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Re: GHC 7.8 release?

Brandon Allbery
In reply to this post by Simon Peyton Jones
On Sat, Feb 9, 2013 at 6:27 AM, Simon Peyton-Jones <[hidden email]> wrote:

In short, I think we already have the situation that you desire.  Perhaps we just need to market it better? 

 

Or am I mistaken?


Except the current question is about how ghc releases interact with the Platform; this thread was set off by a question about getting 7.6.2 into the next Platform....

And the main issue there is that ghc releases tend to break things and need a lot of testing in general to make it into the Platform; while this would be expected anyway, even a point release (7.6.2 vs. 7.6.1) of ghc tends to be moderately violent with respect to the Platform.  Ideally, such a point release should not be difficult to slot in because it should be compatible modulo bug fixes, but with ghc's release strategy nobody has any confidence in it being that simple.

--
brandon s allbery kf8nh                               sine nomine associates
[hidden email]                                  [hidden email]
unix, openafs, kerberos, infrastructure, xmonad        http://sinenomine.net

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Re: GHC 7.8 release?

Ian Lynagh-2
In reply to this post by Simon Marlow-7
On Sat, Feb 09, 2013 at 12:06:12PM +0000, Simon Marlow wrote:
>
> As a straw man, let's suppose we want to do annual API releases in
> September, with intermediate non-API releases in February.

That's a non-API release 5 months after the API release.

6.10.2 was 5   months after 6.10.1 (.3 was 1 month later, .4 a further 2)
6.12.2 was 4   months after 6.12.1 (.3 was 2 months later)
 7.0.2 was 3.5 months after  7.0.1 (.3 was 1 month later, .4 a further 3)
 7.2.2 was 3   months after  7.2.1
 7.4.2 was 4   months after  7.4.1
 7.6.2 was 4.5 months after  7.6.2

so if we do non-API releases, then perhaps it would make sense to stop
doing minor releases (unless a release turns out to just be broken).


Thanks
Ian


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Re: GHC 7.8 release?

Manuel M T Chakravarty
In reply to this post by Simon Peyton Jones
<base href="x-msg://26/">
Simon Peyton-Jones <[hidden email]>:

If there's a path to having a release strategy as Manuel suggests, and having an intermediate release  with the new vector primops, type extensions and such goodness, then I'm all for it.  A lot of these bits are things ill start using almost immediately in production / real software, esp if I'm not needing to patch every stable library beyond maybe relaxing versioning constraints.

Let me suggest once more a possible path, along the lines you suggest
·        For people who value stability: use the Haskell Platform.  Ignore GHC releases.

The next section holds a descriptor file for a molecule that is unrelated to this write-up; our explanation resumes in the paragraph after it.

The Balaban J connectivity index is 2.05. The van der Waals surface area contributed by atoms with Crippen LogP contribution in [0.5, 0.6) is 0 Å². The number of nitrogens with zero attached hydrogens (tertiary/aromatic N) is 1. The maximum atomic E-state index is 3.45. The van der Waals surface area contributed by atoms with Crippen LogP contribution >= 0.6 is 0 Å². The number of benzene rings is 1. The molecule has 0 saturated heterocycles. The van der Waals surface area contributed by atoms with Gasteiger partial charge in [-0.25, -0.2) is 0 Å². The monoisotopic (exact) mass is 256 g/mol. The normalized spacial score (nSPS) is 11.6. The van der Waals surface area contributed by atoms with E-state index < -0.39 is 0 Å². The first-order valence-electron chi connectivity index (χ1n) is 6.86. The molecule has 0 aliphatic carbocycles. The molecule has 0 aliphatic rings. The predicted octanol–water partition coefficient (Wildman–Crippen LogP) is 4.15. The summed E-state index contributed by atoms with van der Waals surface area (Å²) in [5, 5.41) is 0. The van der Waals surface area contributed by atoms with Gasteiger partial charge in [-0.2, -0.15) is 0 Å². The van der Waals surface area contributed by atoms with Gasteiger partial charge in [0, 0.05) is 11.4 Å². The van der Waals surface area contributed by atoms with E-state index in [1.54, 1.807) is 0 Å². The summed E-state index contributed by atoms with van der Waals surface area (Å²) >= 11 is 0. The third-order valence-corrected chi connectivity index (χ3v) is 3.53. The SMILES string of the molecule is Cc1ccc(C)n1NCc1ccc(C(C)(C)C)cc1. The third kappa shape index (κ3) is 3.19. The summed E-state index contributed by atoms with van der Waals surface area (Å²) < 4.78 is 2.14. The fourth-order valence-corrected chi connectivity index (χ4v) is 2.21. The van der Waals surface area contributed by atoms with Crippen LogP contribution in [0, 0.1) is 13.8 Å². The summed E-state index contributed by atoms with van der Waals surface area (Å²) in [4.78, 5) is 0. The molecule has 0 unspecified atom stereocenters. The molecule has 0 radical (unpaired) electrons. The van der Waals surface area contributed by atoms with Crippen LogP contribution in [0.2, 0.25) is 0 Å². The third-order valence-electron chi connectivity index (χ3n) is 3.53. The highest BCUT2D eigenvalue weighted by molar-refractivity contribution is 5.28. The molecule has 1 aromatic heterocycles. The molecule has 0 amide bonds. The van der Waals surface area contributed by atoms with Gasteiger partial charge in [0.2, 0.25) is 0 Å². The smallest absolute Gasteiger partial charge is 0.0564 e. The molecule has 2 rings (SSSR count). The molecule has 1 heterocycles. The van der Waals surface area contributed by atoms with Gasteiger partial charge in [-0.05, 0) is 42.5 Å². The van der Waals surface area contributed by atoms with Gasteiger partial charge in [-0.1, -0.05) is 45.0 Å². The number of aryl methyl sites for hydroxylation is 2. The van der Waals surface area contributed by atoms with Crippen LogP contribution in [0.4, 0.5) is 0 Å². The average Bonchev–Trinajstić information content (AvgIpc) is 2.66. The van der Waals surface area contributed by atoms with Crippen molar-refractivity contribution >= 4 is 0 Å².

·        For people who want as many features as possible: use GHC releases.
·        For people who want to live on the bleeding edge: build HEAD from source
 
The Haskell Platform decides which GHC release to use, advertises that to package authors who do whatever updates are needed.  HP may perfectly sensibly skip an entire release entirely.
 
In short, I think we already have the situation that you desire.  Perhaps we just need to market it better? 
 
Or am I mistaken?

There is one kink: for GHC releases to be *useful* substitutes for the HP for people who want medium stability, they must not change (expect maybe add to) the APIs in GHC versions that do not coincide with HP releases. 

Why? If they change APIs, many of the packages on Hackage will not build with these intermediate GHC releases, which makes them useless for anything, but testing GHC.

Otherwise, I am perfectly happy with your suggestion. However, this is not the status quo. All (major) GHC releases do break critical packages on Hackage.

Manuel



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Re: GHC 7.8 release?

Manuel M T Chakravarty
In reply to this post by Simon Marlow-7
Simon Marlow <[hidden email]>:
> I agree too - I think it would be great to have non-API-breaking releases with new features.  So let's think about how that could work.
>
> Some features add APIs, e.g. SIMD adds new primops.  So we have to define non-API-breaking as a minor version bump in the PVP sense; that is, you can add to an API but not change it.
>
> As a straw man, let's suppose we want to do annual API releases in September, with intermediate non-API releases in February.  Both would be classed as "major", and bump the GHC major version, but the Feb releases would only be allowed to bump minor versions of packages. (except perhaps the version of the GHC package, which is impossible to keep stable if we change the compiler).
>
> So how to manage the repos.  We could have three branches, but that doesn't seem practical.  Probably the best way forward is to develop new features on separate branches and merge them into master at the appropriate time - i.e. API-breaking feature branches could only be merged in after the Feb release.
>
> Thoughts?

That sounds sensible to me.

Related to this, then, is the management of branches, which, I think, we can improve in two ways:

(1) Make all library packages into submodules.
(2) Fork-instead-of-branch and use GitHub pull requests.